Changes to the Death by Distribution Law

The opioid crisis seems to be getting worse every year. NCDHHS reports that in 2021, over 4,000 North Carolinians died from opioid overdoses, up 22% from the prior year. Most deaths were related to the consumption of fentanyl.

One strategy for addressing the epidemic is punishing those who distribute deadly drugs. In 2019, the General Assembly enacted G.S. 14-18.4, making it a felony to sell a controlled substance that causes the death of a user. The law is commonly known as the death by distribution law. This session, the General Assembly passed a revised version of the law. This post explains the revisions.

The original law. The 2019 law made it a Class C felony to (1) sell a qualifying drug, including an opioid, cocaine, or methamphetamine (2) thereby proximately causing (3) the death of a user. Further, (4) the defendant must have acted “without malice,” perhaps because a person acting with malice could potentially be prosecuted for Class B2 second-degree murder by distribution of drugs under G.S. 14-17(b)(2). The 2019 law also created an aggravated Class B2 felony version of death by distribution for defendants with a qualifying drug conviction within the past seven years.

ABC11 has this story about the implementation of the 2019 law. It reports that death by distribution has not been charged at all in most counties, while it has been charged regularly in some others. Shea wrote about the original law here, and Phil wrote about defending death by distribution cases here.

Status of the revised version. Last week, the General Assembly passed S189 to revise the death by distribution law. It passed the Senate 45-0 and the House 81-20. Governor Cooper has not signed it, but it appears that it will become law without his signature shortly. Obviously, the measure passed by veto-proof majorities in both chambers. Unless something unexpected happens, the law will take effect on December 1, 2023, for offenses committed on or after that date. [Update: Governor Cooper signed the measure on September 28, 2023. The effective date remains December 1, 2023.]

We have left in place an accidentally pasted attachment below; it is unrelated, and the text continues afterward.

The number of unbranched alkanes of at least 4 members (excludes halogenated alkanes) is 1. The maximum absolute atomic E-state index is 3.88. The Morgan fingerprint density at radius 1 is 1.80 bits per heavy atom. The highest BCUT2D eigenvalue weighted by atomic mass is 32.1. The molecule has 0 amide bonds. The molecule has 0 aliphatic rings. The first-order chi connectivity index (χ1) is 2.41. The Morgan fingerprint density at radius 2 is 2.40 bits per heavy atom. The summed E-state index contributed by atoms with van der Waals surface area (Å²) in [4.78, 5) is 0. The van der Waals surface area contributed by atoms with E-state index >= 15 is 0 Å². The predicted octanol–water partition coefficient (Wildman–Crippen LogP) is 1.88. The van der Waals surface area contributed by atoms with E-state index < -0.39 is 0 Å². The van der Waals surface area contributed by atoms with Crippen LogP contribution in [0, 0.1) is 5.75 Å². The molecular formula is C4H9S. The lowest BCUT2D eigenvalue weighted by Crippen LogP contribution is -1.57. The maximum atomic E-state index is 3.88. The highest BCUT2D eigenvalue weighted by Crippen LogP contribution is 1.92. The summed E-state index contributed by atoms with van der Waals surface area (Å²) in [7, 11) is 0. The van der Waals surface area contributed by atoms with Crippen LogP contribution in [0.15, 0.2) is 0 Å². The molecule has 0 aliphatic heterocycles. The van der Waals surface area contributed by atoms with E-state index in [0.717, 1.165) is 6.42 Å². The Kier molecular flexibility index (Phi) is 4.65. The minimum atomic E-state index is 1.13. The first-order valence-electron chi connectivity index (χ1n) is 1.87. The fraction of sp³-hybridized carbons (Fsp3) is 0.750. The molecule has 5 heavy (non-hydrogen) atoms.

Contents of the revised version. S189 makes several changes to G.S. 14-18.4:

  • It creates new offenses that do not require the sale of a drug, but rather may be predicated on distribution alone. Under the bill, it will be a Class C felony for a defendant to (1) distribute a qualifying drug (2) thereby proximately causing (3) the death of a user. If (4) the defendant acts with malice, the offense will be a Class B2 felony.
  • The 2019 offenses that do require sale are retained, but the bill removes the requirement that the defendant did not act with malice, simplifying the State’s burden of proof. Under the revised version, the presence or absence of malice is immaterial, just as it is for the new no-sale-required offenses described immediately above. Further, the bill raises the basic sale offense from a Class C felony to a Class B2 felony, and the aggravated sale offense, where the defendant has a qualifying prior conviction, from a Class B2 felony to a Class B1 felony.
  • For the aggravated sale offense, the revision extends the look-back period for qualifying prior convictions from seven years to ten years.

S189 also amends several other statutes. It eliminates the provision in G.S. 14-17 reducing second-degree murder to a Class B2 felony when the murder was proximately caused by the unlawful distribution of drugs. It expands the Good Samaritan immunity statute, G.S. 90-96.2, to provide that covered individuals may not be charged with possession of less than one gram of any controlled substance (formerly, only opioids and cocaine were included). It also increases the fine for certain drug trafficking offenses, requires autopsies in death by distribution cases, and creates a new fentanyl/heroin task force.

New York Times podcast. Coincidentally, around the time the General Assembly was passing this bill, the New York Times released this episode of its podcast The Daily. The podcast takes a skeptical look at death by distribution laws. It examines the case of a defendant charged under Oklahoma’s death by distribution law after the defendant’s friend overdosed on drugs the defendant purchased for the two of them to use together. Interestingly, the defendant likely couldn’t have been charged under the 2019 version of North Carolina’s law, because he didn’t sell the drugs to his friend, but he likely could be charged under the new version, because he did provide the drugs to the decedent. For me, the podcast was a reminder that there are no perfect or easy answers to the opioid crisis. I suspect that the General Assembly will continue to try to wrestle with possible solutions in the years to come.